Tuesday, December 22, 2020



Rhondda Robinson Thomas is the Calhoun Lemon Professor of Literature at Clemson University where she teaches early African American literature and American literature. She has published Claiming Exodus: A Cultural History of Afro-Atlantic Identity, 1774-1903 and co-edited The South Carolina Roots of African American Thought. She contributed the “Locating Slave Narratives” chapter to the Oxford Handbook of the African American Slave Narrative, is the acquisitions co-editor for the African American Literature series at the Clemson University Press/Liverpool University Press partnership. Her essays have appeared in American Literary History, Southern Quarterly, and African American Review. Dr. Thomas is also the director of the award-winning Call My Name: African Americans in Early Clemson University History research project for which she has been awarded a Whiting Foundation Public Engagement Fellowship, a gift from Dr. James and Edith Bostic Jr. through the Clemson University Foundation, and grants from the National Endowment for the Humanities, SC Humanities, and Clemson University’s Office of the Provost.

Could you tell us a bit about your new book?

Call My Name, Clemson presents a three-stranded narrative about the development of my award-winning Call My Name: African Americans in Clemson University History Project, Clemson University’s slow embrace of a commitment to document and share its complete and complex history of being built as a segregated institution for white males on John C. Calhoun’s former Fort Hill Plantation, and snippets of my life story as a sixth-generation South Carolinian who returned to my home state to work at a university that my South Carolina-born parents and grandparents were barred from attending during the Jim Crow era. Its narrative style draws on the call-and-response tradition, with guest contributors issuing calls that my book chapters respond to regarding the necessity of calling the names and sharing the stories of African Americans who have contributed to the development and success of Clemson University.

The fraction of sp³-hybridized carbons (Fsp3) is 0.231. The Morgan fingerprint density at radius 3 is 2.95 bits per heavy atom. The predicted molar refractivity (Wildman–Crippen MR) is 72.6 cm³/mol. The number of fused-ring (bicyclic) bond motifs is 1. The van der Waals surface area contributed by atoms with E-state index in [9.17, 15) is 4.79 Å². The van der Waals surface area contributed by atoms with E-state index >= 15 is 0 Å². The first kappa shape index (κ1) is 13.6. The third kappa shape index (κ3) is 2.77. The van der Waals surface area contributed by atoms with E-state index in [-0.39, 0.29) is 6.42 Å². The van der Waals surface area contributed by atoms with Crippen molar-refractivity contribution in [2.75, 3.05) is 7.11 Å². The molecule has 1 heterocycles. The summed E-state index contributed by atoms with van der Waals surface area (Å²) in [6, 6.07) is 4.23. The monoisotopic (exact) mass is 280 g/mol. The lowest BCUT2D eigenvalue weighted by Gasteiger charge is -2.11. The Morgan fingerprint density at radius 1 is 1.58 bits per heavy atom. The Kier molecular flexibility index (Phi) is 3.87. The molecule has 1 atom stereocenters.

What does your daily practice look like for your writing? Do you have a certain time when you write? Any specific routine?

I rise early to write in my home office on my MacBook Air from about 4:30-6:30 AM when my house and the world are still relatively quiet. I usually give myself a specific task, such as writing a certain number of words or revising a certain number of pages, so that I experience a sense of accomplishment.

What are you currently reading right now? Are you reading for research or pleasure?

I’m reading Toni Morrison’s Paradise and Salamishah Tillet’s Sites of Slavery: Citizenship and Racial Democracy in the Post-Civil Rights Imagination, both for research.

Tell us about where you are from -- what are some favorite details you would like to share about your home?

I am from Anderson, South Carolina, a city that sits halfway between Atlanta and Charlotte. My home is located in a very walkable neighborhood, which has come in handy during the pandemic. I take a 3.5 mile powerwalk around my neighborhood weekdays after my early morning writing routine, even when there’s a drizzling rain. One of my favorite details about my home is a colorful Jonathan Green signed print hanging in my office, which is a source of inspiration and joy.  

Do you have writing prompts you could share to inspire us?

  • After the pandemic, I’m gonna . . .
  • During the pandemic, I’m gonna keep . . .
  • Write about the time you traveled to Wakanda with the Black Panther.


Thank you Rhondda!